Frequently Asked Questions
The word is short for “bachelor” and it started out in early New Zealand slang as the name for a hut or cabin, built by a single man and used by him to live in. However for maybe the last hundred years it has referred to a place that a New Zealand family owns and goes to for holidays. They are usually humble, often self-built, and almost always in places of spectacular natural beauty. They range from one room huts, 3m by 3m, without electricity, phone or water, to increasingly elaborate and comfortable houses. However most New Zealanders would distinguish carefully between a bach and a modern holiday home, built professionally like any other house and with – for example – an ensuite bathroom. That might be a pleasant place to go for a holiday but it is not a bach.
Chalfont Cottage is a bach – at the comfortable end of the spectrum.
We have more than 6 people. Are there any options for accommodating larger groups?
Yes, it may be possible to arrange rental of the neighbouring house in Honeymoon Bay at the same time as Chalfont Cottage. Accommodation and facilities in the neighbouring house are essentially the same as Chalfont Cottage.
Are the other houses in Honeymoon Bay occupied most of the time?
Generally you can expect there to be people around in the other houses in the Bay between about mid-December and the end of January and also at Easter. From time to time there may be occupants during other periods but for the most part renters in November, early December, February, March and April are likely to have the whole Bay to themselves. Even with all the houses fully occupied, there are no more than three families in the Bay at any one time.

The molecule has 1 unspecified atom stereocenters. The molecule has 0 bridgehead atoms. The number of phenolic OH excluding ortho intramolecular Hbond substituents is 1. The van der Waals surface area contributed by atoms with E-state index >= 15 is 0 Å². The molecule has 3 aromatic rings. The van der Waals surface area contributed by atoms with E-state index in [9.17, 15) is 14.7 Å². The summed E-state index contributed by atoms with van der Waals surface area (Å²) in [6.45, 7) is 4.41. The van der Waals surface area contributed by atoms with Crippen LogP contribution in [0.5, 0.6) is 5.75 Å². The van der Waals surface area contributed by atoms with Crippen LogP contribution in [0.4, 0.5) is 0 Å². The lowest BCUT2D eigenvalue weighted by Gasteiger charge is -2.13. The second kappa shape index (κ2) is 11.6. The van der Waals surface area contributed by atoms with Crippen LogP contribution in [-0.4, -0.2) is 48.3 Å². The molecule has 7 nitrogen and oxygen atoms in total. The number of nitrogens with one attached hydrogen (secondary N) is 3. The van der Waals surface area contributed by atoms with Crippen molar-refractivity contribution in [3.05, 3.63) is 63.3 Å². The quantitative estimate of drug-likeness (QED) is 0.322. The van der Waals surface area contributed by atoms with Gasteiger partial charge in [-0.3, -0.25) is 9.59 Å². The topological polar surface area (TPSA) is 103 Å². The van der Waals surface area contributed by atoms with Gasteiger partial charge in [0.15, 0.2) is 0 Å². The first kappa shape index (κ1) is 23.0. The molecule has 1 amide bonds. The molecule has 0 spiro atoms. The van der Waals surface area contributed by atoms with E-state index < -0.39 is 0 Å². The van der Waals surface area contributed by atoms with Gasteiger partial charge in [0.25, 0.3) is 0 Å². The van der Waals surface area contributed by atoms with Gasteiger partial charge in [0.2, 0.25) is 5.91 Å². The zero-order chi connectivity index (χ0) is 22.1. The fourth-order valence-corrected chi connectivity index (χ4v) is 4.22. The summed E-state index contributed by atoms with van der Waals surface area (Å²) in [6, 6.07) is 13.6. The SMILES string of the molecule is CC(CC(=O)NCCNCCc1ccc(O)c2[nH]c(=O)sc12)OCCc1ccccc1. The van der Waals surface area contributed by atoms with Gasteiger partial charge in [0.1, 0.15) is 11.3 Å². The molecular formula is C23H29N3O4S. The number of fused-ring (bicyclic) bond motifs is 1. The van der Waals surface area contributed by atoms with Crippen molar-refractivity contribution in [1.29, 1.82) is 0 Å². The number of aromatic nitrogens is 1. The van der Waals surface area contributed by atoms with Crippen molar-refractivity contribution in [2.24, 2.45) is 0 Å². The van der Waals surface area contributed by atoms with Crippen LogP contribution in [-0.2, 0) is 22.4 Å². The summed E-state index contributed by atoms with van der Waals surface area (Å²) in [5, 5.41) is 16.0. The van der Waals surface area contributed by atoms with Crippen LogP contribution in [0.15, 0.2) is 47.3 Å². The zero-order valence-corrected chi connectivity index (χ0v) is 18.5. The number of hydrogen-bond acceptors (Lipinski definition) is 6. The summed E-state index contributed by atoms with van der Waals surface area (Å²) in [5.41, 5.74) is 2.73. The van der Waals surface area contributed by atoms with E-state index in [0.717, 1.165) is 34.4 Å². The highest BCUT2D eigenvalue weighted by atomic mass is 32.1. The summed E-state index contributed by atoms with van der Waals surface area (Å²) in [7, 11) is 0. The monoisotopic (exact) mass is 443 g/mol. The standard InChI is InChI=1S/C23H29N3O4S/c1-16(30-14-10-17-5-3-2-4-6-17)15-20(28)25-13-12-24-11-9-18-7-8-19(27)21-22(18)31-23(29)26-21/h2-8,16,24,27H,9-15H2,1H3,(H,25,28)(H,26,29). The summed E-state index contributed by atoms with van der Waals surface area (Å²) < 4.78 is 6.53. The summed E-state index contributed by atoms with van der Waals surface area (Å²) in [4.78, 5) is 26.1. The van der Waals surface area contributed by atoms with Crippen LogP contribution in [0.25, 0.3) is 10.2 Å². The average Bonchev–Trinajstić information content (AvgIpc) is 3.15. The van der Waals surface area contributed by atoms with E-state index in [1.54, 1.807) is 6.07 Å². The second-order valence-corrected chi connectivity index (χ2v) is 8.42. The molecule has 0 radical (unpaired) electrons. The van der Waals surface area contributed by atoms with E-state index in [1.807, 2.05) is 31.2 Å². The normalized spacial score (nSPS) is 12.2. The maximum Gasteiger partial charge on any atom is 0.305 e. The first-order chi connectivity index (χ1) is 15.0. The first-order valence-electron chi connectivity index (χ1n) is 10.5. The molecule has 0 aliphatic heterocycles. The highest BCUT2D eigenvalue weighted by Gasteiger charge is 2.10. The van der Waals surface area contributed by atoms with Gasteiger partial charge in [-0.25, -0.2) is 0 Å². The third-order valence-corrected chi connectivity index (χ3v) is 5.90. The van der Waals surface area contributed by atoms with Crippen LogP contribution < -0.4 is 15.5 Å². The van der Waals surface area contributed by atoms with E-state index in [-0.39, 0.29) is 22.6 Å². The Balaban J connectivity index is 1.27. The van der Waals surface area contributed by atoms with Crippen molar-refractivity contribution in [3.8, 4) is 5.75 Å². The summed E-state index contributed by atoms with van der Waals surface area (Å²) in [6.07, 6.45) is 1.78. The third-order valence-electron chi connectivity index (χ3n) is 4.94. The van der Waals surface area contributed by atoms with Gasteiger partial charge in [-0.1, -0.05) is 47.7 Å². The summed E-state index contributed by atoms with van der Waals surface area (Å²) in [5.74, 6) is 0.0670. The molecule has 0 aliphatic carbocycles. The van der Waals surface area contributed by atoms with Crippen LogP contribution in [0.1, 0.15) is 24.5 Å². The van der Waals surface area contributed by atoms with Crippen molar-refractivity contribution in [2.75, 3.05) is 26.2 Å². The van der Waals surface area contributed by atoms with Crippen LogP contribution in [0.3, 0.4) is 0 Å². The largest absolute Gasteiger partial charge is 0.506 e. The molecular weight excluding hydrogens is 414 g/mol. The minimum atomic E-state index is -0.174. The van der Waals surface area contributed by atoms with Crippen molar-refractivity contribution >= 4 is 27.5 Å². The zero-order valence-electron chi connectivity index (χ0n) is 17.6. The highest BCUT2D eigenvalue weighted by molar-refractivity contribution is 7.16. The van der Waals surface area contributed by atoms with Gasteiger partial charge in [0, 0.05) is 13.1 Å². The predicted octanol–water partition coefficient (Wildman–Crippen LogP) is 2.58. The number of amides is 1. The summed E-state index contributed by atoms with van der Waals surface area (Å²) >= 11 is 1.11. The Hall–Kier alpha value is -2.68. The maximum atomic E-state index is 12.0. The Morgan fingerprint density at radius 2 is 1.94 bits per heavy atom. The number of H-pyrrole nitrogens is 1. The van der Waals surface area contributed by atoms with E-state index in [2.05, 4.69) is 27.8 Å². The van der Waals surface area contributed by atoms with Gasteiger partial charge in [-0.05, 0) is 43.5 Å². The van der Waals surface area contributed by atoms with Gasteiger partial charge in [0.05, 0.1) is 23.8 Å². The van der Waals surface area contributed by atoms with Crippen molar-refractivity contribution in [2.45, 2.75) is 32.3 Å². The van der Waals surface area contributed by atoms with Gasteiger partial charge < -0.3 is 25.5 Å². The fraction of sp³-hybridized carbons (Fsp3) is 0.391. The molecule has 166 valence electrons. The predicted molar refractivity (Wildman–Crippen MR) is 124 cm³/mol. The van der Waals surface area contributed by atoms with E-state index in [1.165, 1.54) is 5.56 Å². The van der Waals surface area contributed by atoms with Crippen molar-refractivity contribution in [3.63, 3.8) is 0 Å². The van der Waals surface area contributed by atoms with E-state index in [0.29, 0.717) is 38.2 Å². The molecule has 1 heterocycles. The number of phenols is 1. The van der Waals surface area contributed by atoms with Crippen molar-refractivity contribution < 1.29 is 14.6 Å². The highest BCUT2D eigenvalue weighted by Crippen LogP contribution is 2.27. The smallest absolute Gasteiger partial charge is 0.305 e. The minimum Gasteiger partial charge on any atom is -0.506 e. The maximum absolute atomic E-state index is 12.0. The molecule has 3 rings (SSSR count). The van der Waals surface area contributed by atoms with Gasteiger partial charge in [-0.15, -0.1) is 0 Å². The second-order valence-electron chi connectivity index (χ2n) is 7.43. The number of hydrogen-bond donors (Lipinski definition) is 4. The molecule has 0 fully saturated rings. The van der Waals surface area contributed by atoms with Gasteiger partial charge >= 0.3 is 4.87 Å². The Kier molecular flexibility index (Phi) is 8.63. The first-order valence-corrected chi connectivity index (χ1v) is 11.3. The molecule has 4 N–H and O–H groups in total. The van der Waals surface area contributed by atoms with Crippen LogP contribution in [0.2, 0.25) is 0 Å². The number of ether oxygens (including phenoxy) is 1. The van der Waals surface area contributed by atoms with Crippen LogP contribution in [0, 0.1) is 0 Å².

Why isn't the cottage available in the winter months?
Honeymoon Bay is a wonderful summer holiday place but not really great in winter. The lack of road access which is brilliant in summer can be confining in winter if the weather isn't flash. Also the amount of sunshine the Bay gets in winter is much lower than in summer. We'd like you to have a wonderful time so we can't really recommend it.
Is there a shop nearby?
There is a shop with very limited selection at Bay of Many Coves Resort which can be reached if necessary by dinghy or kayak. The Resort also has a café and very good (expensive) restaurant. By kayak the Resort is probably about 20-30 minutes away. Rowing the dinghy is likely to take a little longer – approx 45 minutes each way. We recommend that you do not rely on the shop for your food requirements. Picton has a supermarket in Mariners Mall, one block from the waterfront. We suggest you allow time to shop there before getting a launch to the Bay. The supermarket has a van and will transport your shopping to the wharf if you ask them at the checkout. Because all your gear needs to be carried from the jetty to Chalfont Cottage (a few steps along the beach and then about 30m up a path with steps) it is a good idea to have your groceries packed into boxes that will be easy to carry. The supermarket will also help with this (and wrapping frozen food) if you ask them. Please remember to include toilet paper on your shopping list.